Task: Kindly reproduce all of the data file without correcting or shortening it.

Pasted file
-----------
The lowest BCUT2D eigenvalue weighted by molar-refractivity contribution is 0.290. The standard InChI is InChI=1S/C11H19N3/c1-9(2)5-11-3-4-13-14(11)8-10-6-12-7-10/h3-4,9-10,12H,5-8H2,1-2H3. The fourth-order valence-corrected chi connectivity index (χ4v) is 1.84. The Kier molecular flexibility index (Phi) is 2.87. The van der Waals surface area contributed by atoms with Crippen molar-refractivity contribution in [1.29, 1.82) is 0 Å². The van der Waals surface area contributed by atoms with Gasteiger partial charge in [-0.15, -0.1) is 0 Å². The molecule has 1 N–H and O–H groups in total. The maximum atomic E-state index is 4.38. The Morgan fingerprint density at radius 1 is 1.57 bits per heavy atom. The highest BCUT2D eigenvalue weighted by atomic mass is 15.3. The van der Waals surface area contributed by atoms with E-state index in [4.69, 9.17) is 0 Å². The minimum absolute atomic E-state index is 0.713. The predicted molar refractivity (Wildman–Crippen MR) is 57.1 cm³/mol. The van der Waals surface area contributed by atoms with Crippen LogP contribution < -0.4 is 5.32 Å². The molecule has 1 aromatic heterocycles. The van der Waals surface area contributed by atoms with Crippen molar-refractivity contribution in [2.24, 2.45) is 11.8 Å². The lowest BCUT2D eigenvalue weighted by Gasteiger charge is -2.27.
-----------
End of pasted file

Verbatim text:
The lowest BCUT2D eigenvalue weighted by molar-refractivity contribution is 0.290. The standard InChI is InChI=1S/C11H19N3/c1-9(2)5-11-3-4-13-14(11)8-10-6-12-7-10/h3-4,9-10,12H,5-8H2,1-2H3. The fourth-order valence-corrected chi connectivity index (χ4v) is 1.84. The Kier molecular flexibility index (Phi) is 2.87. The van der Waals surface area contributed by atoms with Crippen molar-refractivity contribution in [1.29, 1.82) is 0 Å². The van der Waals surface area contributed by atoms with Gasteiger partial charge in [-0.15, -0.1) is 0 Å². The molecule has 1 N–H and O–H groups in total. The maximum atomic E-state index is 4.38. The Morgan fingerprint density at radius 1 is 1.57 bits per heavy atom. The highest BCUT2D eigenvalue weighted by atomic mass is 15.3. The van der Waals surface area contributed by atoms with E-state index in [4.69, 9.17) is 0 Å². The minimum absolute atomic E-state index is 0.713. The predicted molar refractivity (Wildman–Crippen MR) is 57.1 cm³/mol. The van der Waals surface area contributed by atoms with Crippen LogP contribution < -0.4 is 5.32 Å². The molecule has 1 aromatic heterocycles. The van der Waals surface area contributed by atoms with Crippen molar-refractivity contribution in [2.24, 2.45) is 11.8 Å². The lowest BCUT2D eigenvalue weighted by Gasteiger charge is -2.27.